Car Industry

BMW, Intel, Mobileye hook up to bring self-driving cars to roadways by 2021

And not just some namby-pamby, semi-automation, either.

Rainer Häckl Photographie
BMW Intel Press Conference

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BMW

Earlier, we reported on rumors that BMW and Intel were set to announce an autonomous-car partnership. Well, it didn't take long for that rumor to become fact, and the pairing managed to become a threesome. Now, Mobileye joins Intel and BMW in an attempt to get fully autonomous cars on roads by 2021.

Each member of the party brings something unique to the table. BMW obviously knows the automotive industry inside and out, Intel has its hands all up in the tech sector, and Mobileye's been making great progress in the fields of computer vision and machine learning. That's more or less the recipe for a self-driving car, as it turns out.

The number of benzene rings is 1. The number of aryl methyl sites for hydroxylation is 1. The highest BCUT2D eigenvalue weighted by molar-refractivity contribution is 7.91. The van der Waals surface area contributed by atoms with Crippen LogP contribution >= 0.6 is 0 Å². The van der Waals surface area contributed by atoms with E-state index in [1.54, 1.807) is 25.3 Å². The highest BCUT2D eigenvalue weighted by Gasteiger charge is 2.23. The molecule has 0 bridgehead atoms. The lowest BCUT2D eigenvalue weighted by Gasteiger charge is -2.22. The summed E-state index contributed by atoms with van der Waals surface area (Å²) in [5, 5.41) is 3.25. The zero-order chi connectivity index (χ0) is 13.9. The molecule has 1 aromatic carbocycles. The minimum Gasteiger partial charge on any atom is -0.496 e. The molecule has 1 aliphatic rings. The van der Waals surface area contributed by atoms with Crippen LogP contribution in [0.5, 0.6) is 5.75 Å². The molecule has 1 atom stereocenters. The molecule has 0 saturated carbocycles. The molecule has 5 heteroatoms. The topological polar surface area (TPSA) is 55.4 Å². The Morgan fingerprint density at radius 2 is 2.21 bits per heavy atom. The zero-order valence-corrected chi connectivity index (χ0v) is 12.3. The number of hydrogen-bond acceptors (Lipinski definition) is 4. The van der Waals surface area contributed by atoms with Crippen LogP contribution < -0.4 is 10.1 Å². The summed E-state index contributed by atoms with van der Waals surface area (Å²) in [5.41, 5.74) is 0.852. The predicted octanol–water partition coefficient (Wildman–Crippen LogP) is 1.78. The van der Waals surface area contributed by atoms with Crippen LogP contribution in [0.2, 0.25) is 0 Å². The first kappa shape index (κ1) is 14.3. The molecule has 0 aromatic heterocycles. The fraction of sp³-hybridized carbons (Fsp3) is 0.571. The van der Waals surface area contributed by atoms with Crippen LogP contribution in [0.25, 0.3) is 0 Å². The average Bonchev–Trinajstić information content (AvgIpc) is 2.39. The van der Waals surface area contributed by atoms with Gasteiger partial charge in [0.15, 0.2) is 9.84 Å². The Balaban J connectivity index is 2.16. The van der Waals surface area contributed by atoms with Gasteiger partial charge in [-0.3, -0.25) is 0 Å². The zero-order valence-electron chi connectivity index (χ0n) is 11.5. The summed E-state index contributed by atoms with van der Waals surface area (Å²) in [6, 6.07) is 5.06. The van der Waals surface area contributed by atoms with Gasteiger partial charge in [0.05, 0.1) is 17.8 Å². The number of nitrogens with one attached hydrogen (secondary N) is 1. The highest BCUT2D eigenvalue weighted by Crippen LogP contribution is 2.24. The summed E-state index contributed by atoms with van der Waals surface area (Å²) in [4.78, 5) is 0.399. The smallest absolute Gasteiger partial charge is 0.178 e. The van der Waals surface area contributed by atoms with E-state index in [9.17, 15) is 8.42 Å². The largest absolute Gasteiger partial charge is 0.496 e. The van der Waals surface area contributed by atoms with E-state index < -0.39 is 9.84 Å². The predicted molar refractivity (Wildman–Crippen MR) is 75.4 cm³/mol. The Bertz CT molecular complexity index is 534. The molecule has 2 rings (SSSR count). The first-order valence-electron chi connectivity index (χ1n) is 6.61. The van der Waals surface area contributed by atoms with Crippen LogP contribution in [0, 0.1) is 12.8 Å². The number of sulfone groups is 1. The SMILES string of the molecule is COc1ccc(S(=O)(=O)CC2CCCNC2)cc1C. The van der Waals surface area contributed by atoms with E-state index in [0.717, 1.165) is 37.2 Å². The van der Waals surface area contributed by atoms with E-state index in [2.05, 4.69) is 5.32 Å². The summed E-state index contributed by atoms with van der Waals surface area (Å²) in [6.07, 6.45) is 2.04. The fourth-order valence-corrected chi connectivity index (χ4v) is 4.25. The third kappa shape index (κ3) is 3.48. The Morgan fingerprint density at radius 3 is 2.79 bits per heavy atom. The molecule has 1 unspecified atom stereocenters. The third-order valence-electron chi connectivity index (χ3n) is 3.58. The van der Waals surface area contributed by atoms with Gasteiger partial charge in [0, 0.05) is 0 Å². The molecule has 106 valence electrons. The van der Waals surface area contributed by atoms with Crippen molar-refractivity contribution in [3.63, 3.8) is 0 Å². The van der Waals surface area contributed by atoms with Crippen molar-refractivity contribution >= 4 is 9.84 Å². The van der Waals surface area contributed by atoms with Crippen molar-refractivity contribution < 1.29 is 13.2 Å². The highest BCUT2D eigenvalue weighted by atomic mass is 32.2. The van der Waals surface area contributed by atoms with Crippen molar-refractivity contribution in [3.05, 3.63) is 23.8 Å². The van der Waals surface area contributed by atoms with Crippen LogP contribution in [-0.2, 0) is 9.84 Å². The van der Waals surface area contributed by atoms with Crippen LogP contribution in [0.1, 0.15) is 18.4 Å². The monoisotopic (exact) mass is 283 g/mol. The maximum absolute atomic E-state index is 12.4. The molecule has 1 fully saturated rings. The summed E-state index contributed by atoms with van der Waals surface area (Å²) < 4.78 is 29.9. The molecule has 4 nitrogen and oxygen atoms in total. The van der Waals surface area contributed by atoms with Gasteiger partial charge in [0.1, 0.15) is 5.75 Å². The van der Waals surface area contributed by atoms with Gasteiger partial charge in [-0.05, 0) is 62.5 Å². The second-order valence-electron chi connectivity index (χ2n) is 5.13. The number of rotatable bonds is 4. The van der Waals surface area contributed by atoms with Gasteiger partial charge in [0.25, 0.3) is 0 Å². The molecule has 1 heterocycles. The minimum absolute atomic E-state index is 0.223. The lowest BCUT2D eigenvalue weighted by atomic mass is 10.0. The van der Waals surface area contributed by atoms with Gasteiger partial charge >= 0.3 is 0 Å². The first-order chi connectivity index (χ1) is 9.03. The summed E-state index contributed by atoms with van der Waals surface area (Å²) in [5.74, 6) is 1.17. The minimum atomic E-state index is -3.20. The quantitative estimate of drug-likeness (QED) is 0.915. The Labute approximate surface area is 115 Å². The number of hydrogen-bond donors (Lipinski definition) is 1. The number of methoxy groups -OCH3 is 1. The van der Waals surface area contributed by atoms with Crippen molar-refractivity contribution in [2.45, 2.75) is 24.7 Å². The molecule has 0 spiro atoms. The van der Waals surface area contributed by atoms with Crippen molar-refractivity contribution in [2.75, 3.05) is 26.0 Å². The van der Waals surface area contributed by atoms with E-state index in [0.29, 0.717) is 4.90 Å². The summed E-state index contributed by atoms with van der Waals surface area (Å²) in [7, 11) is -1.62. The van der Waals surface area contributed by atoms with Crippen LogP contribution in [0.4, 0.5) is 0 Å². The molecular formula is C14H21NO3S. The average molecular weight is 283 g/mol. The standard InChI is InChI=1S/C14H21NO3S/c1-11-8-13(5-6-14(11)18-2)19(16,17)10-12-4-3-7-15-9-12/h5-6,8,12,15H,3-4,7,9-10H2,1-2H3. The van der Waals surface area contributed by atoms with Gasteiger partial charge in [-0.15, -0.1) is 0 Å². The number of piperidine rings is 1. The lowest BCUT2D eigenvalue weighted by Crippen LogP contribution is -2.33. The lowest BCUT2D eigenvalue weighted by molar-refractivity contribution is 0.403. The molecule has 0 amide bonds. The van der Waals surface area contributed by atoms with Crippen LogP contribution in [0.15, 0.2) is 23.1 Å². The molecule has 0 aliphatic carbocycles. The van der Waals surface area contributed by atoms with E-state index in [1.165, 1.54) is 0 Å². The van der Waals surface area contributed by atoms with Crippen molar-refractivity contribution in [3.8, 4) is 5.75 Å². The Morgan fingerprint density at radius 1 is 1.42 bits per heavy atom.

The ultimate goal is not only to create a car that drives itself, but a car that doesn't require active human attention. That is to say, they want to build a car where you don't even have to think about the fact that you're in a car. That will inevitably progress to a point where a human isn't even inside the car as it travels around -- think autonomous ride-sharing vehicles, heading around town, picking up and dropping off passengers.

This triumvirate also wants to help push an industry standard for autonomous driving, ultimately creating an open platform for full autonomy that can be used not only across the auto industry, but in other industries, as well.

There's already a roadmap, as well. Soon, the three will show off a prototype, and in 2017, it will experiment with autonomous test drives for fleets. The end goal is to put fully autonomous cars on roads by 2021. It's quite the task, but it's not like these three don't have the resources to make a go of it.

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